The ShivWorks Vehicle Combatives and Shooting Tactics (VCAST) course is a twenty-four hour block of instruction focused on developing combative functionality with firearms and empty hand skills in and around vehicles. The coursework is contextually underscored for the problems an armed citizen might possibly face from criminal activity. VCAST is a high liability course due to the nature of the developmental drills and evolutions.
May 2003 – Feb 2014
Organizer, Lead Instructor
Organized and coordinated the local South Bend Training Group. We work striking, grappling, and wrestling development. We practice weapon work with both firearms and knives. We then take the two and work on integration. Other topics are also covered. Practice takes place at Kodiak Firing Range where we have a nice training room in the basement with a padded floor.
Training has been changed down to once a week starting recently due to low participation. The class schedule can be found here.
Fist Fire is a shooting system developed by D.R. Middlebrooks of the Tactical Shooting Academy and used by some of the best high level competitive shooters today. The class was taught by Paul Sharp who is a certified fist fire instructor. The primary basis of the fist fire system is to develop a repeatable consistent index from which to fire. At very close range you can fire from the index positions without seeing your sights. As the range increases you will use it to be aimed at the point you sights come into view allowing you to only confirm alignment and break a shot. The system is not about point shooting although it is often mistaken for a point shooting system.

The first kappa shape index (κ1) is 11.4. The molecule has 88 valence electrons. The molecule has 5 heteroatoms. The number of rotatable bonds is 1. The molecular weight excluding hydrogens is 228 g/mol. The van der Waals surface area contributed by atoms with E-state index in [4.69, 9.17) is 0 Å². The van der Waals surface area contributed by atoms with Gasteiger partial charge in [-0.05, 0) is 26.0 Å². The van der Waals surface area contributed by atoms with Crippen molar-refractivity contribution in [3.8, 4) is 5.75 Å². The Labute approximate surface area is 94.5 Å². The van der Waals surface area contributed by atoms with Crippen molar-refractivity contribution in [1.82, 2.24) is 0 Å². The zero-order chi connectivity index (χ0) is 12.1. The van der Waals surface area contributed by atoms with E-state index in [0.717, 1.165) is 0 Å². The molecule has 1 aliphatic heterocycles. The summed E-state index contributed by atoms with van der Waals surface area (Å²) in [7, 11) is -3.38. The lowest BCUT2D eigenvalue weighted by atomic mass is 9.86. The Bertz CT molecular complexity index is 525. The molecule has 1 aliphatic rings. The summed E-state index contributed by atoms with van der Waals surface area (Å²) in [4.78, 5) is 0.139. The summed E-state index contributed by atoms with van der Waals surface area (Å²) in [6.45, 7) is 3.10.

The class was excellent and the instructor was top notch as usual. This class marks the fourth time I’ve trained with Paul and he is always a wealth of knowledge and a super nice guy. He’s willing to teach you everything he’s learned and earned over years in the study of the entire personal protection field.
June 2012 – Present
This class is sort of a general self defense class. There is no live-fire shooting, nor does it include force-on-force. I would suggest, however, that it is my most recommended class. If I could recommend one group of information for everyone, it would be the material in Managing Confrontations (MC).
The coursework includes a full version of Managing Unknown Contacts (MUC) from Craig Douglas (Southnarc) at Shivworks. His MUC module is widely accepted as the best exploration of the way criminals do their jobs, and the steps regular people can take to mitigate their attacks. Although I do my best at attempting to cover all of the MUC material and I clearly explain its source, this class is no substitute for training with Craig if you have the opportunity. It is money well spent and I can’t recommend it enough.
If an ECQC class isn’t in your future, Managing Confrontations isn’t a bad option. We cover MUC as discussed previously, as well as other material related to recognizing criminal threats, victim deselection, and building a legal framework for future action. We try to make sure every student leaves with a framework for when to initiate aggressive action that affords them a chance to escape while giving them the time to act when needed.